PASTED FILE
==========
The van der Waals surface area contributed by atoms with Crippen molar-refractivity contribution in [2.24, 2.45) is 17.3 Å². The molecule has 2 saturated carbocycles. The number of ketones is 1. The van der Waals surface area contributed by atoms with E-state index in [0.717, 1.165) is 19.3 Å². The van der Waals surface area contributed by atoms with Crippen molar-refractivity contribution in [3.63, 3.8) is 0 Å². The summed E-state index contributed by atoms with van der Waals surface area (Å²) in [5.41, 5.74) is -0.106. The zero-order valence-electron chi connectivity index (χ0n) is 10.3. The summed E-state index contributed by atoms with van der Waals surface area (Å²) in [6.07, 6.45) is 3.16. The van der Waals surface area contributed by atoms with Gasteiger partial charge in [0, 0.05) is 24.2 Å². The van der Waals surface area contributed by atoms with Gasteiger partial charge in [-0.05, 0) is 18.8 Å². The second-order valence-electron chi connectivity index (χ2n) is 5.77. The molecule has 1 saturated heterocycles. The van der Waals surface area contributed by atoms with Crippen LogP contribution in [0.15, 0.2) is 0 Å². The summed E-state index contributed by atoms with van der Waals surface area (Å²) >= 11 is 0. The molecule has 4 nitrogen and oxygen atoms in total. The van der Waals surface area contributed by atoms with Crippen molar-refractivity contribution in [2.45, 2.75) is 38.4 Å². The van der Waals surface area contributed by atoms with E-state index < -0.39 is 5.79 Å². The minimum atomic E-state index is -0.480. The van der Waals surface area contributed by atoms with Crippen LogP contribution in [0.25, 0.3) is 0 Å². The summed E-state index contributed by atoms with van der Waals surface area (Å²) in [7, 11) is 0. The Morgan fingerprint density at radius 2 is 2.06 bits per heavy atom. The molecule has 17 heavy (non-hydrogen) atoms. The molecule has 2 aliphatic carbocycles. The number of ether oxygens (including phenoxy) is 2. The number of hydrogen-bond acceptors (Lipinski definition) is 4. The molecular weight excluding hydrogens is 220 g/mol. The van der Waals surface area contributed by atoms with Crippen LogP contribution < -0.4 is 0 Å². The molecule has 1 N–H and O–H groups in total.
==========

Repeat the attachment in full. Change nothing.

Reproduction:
The van der Waals surface area contributed by atoms with Crippen molar-refractivity contribution in [2.24, 2.45) is 17.3 Å². The molecule has 2 saturated carbocycles. The number of ketones is 1. The van der Waals surface area contributed by atoms with E-state index in [0.717, 1.165) is 19.3 Å². The van der Waals surface area contributed by atoms with Crippen molar-refractivity contribution in [3.63, 3.8) is 0 Å². The summed E-state index contributed by atoms with van der Waals surface area (Å²) in [5.41, 5.74) is -0.106. The zero-order valence-electron chi connectivity index (χ0n) is 10.3. The summed E-state index contributed by atoms with van der Waals surface area (Å²) in [6.07, 6.45) is 3.16. The van der Waals surface area contributed by atoms with Gasteiger partial charge in [0, 0.05) is 24.2 Å². The van der Waals surface area contributed by atoms with Gasteiger partial charge in [-0.05, 0) is 18.8 Å². The second-order valence-electron chi connectivity index (χ2n) is 5.77. The molecule has 1 saturated heterocycles. The van der Waals surface area contributed by atoms with Crippen LogP contribution in [0.15, 0.2) is 0 Å². The summed E-state index contributed by atoms with van der Waals surface area (Å²) >= 11 is 0. The molecule has 4 nitrogen and oxygen atoms in total. The van der Waals surface area contributed by atoms with Crippen molar-refractivity contribution in [2.45, 2.75) is 38.4 Å². The van der Waals surface area contributed by atoms with E-state index < -0.39 is 5.79 Å². The minimum atomic E-state index is -0.480. The van der Waals surface area contributed by atoms with Crippen LogP contribution in [0.25, 0.3) is 0 Å². The summed E-state index contributed by atoms with van der Waals surface area (Å²) in [7, 11) is 0. The Morgan fingerprint density at radius 2 is 2.06 bits per heavy atom. The molecule has 17 heavy (non-hydrogen) atoms. The molecule has 2 aliphatic carbocycles. The number of ether oxygens (including phenoxy) is 2. The number of hydrogen-bond acceptors (Lipinski definition) is 4. The molecular weight excluding hydrogens is 220 g/mol. The van der Waals surface area contributed by atoms with Crippen LogP contribution < -0.4 is 0 Å². The molecule has 1 N–H and O–H groups in total.